The Lemonheads...are back...???!!!??? Yes, you read that right...The Lemonheads are back. When the band made their biggest splash, we weren't impressed. There were far too many people screaming and heaping praises on bandleader Evan Dando...and the whole thing just turned us off royally. But as time passed and folks began to tire of Lemonheads tunes...we eventually realized that the band's songs were actually credible and rather intriguing. By that time, Dando had begun releasing solo material that was even more impressive. For this album, Dando teamed up with drummer Bill Stevenson and bassist Karl Alvarez at a Rocky Mountain hideaway and recorded this collection of eleven tunes. Evan has returned to his roots, so to speak...playing extremely catchy hard guitar pop. This album seems to incorporate all the ideas and styles that this man has been incorporating into his music for the past couple of decades. The tunes have the punch of the early material...but they are much more commercial and hummable. The Lemonheads is a keeper for sure...the tunes are upbeat and optimistic and they feature some absolutely wonderful vocal melodies. We can't help but love tracks like "Black Gown," "Let's Just Laugh," "No Backbone," and "December." Recommended. (Rating: 5++)

L.E.O. - Alpacas Orgling (CD, Cheap Lullaby, Pop)
If these letters look strangely familiar...it's because they are. You may not remember the band L.E.O...but chances are virtually everyone remembers E.L.O. (Electric Light Orchestra). This is an E.L.O. tribute CD of sorts only there's one BIG difference...this is NOT a collection of cover tunes. Ringleader Bleu (William James McAuley III) was influenced a great deal by the music of Jeff Lynne. As such, he assembled an amazing group of musicians who shared his love of E.L.O., and they all contributed to what sounds very, very much like a brand new E.L.O. album. So much so that you'd almost swear you're hearing Lynne himself playing and singing. The only prior project we can think of that offered a similar approach was Neil Innes' brilliant Beatles tribute Meet The Rutles. Bleu's troupe of players is nothing less than mind blowing. Making appearances on this album are Andy Sturmer (Jellyfish), Mike Voila (Candy Butchers), producer John Fields, Tony Goddess (Papas Fritas), babysue favorite Matt Mahaffey (Self), Jason Scheff (Chicago), Paula Kelly, Steve Gorman (Black Crowes), and the Hanson Brothers. McAuley and his all-star cast put on quite a performance here...incorporating many of the same songwriting ideas and recording skills that made Jeff Lynne a household name. Lovingly recorded with acute attention to precise details. Intriguing. (Rating: 5)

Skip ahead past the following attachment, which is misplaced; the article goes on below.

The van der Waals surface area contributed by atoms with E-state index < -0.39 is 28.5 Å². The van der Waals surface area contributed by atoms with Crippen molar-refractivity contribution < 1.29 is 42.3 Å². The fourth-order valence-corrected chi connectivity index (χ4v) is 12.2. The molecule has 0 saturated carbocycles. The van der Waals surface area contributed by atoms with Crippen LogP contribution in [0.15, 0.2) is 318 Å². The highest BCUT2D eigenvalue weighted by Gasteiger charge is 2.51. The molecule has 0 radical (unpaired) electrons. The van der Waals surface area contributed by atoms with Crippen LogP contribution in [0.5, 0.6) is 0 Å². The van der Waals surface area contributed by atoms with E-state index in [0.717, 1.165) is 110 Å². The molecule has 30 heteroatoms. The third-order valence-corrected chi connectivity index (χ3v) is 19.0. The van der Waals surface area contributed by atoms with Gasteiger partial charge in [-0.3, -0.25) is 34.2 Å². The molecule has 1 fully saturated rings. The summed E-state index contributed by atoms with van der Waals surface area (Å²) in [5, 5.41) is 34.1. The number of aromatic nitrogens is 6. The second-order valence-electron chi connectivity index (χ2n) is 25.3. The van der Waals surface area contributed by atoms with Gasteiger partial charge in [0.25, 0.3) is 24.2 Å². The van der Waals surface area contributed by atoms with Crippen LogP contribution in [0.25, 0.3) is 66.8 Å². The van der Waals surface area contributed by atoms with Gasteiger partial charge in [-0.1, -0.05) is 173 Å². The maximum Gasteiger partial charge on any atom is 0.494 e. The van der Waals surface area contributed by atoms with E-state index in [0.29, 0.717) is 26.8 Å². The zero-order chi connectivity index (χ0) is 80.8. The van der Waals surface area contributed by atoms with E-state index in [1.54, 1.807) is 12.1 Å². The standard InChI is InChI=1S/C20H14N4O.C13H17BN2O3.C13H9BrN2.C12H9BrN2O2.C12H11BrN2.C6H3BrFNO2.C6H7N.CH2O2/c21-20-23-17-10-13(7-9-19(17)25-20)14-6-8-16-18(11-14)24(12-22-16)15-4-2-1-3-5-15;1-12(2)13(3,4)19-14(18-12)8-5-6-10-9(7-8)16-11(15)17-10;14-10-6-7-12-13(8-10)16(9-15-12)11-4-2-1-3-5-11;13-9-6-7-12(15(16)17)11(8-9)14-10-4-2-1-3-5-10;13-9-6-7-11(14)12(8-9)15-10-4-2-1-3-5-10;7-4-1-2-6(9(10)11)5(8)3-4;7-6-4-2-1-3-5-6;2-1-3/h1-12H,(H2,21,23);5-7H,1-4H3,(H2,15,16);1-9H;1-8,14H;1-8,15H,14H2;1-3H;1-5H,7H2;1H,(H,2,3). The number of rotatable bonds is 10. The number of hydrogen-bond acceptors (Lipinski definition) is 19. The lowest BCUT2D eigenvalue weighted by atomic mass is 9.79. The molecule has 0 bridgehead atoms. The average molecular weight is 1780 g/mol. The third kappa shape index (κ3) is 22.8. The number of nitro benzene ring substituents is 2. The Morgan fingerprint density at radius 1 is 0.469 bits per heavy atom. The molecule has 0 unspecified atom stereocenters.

M Coast - Say It In Slang (CD, Happy Happy Birthday To Me, Pop)
The Athens-based band Marshmallow Coast has evolved and changed over the years...which led to the band's newly shortened and slightly altered name M Coast. The band's present line-up consists of Andy Gonzeles, Derek Almstead, Sara Kirkpatrick, Emily Growden, and Carlton Owens. Say It In Slang is a smooth, mental collection of modern progressive pop that sounds something like an Athens, Georgia version of Stereolab. The band's tunes are soft and easy, often incorporating bits of spontaneous jazz. These light and breezy songs are likely to have an instant and immediate effect on those who hear them. Instead of trying to challenge their listeners with harsh and unfamiliar sounds, these folks layer familiar sounds and instruments over one another...creating a sometimes thick wall of smooth pop that is a pure feelgood experience. Songwriting is split up evenly between Gonzeles and Almstead...both of whom seem to have a great knack for writing effective melodies. Nifty cuts include "Sailing Around the World," "I Believe In Love," "Feel Like," and "Thinking of Illusions." Beautiful and absorbing pop that sticks with you. (Rating: 5+)

Mahogany - Connectivity! (Double CD, Darla, Progressive pop)